Alpha sorting Hashdiff columns. As mentioned, AutomateDV can do this for us, so no worries! Refer to the stage docs for details on how to do this.
Ensure all Hub columns used to calculate a primary key hash get presented in the same order across all staging tables
Some tables may use different column names for primary key components, so you generally should not use the sorting functionality for primary keys.
- For Links, columns must be sorted by the primary key of the Hub and arranged alphabetically by the Hub name. The order must also be the same as each Hub.
HASHDIFF columns should be called
HASHDIFF, as per Data Vault 2.0 standards. Due to the fact we have a shared
staging layer for the raw vault, we cannot have multiple columns sharing the same name. This means we have to name each
HASHDIFF columns differently.
Below is an example satellite YAML config from a Satellite model:
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The highlighted lines show the syntax required to alias a column named
CUSTOMER_HASHDIFF (present in the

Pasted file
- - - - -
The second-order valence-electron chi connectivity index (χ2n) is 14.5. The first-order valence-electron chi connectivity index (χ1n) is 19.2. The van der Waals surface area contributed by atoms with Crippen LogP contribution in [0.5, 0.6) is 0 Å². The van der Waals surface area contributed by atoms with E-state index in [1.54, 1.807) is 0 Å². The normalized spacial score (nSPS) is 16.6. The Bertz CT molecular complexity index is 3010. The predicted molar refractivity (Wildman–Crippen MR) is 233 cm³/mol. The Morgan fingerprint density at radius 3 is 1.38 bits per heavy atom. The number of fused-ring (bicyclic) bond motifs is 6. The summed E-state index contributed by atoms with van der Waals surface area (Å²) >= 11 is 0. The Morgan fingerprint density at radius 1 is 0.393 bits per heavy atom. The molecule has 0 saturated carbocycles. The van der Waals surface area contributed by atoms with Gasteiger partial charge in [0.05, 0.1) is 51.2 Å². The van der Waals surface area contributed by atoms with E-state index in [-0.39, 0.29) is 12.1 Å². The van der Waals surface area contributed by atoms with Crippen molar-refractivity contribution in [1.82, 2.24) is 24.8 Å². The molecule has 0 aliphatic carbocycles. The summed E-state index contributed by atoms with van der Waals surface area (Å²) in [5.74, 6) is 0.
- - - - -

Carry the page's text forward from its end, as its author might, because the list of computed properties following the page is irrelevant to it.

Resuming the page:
stg_customer_details_hashed staging layer) as
Choosing a hashing algorithm¶
You may choose between
SHA-256 is an option for users who wish to reduce the hashing
collision rates in larger data sets.
If a hashing algorithm configuration is missing or invalid, AutomateDV will use
MD5 by default.
Configuring the hashing algorithm which will be used by AutomateDV is simple: add a global variable to your
dbt_project.yml as follows:
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It is possible to configure a hashing algorithm on a model-by-model basis using the hierarchical structure of the
file. We recommend you keep the hashing algorithm consistent across all tables, however, as per best practice.
Read the dbt documentation for further information on variable scoping.
Stick with your chosen algorithm unless you can afford to full-refresh, and you still have access to source data. Changing between hashing configurations when data has already been loaded will require a full-refresh of your models in order to re-calculate all hashes.
Configuring hash strings¶
As previously described, the default hashing strings are as follows:
The strings can be changed by the user, and this is achieved in the same way as configuring the hashing algorithm:
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The future of hashing in AutomateDV¶
We plan to provide users with the ability to disable hashing entirely.
The intent behind our hashing approach is to provide a robust method of ensuring consistent hashing (same input gives same output). Until we provide more configuration options, feel free to modify our macros for your needs, as long as you stick to a standard that makes sense to you or your organisation. If you need advice, feel free to join our slack and ask our developers!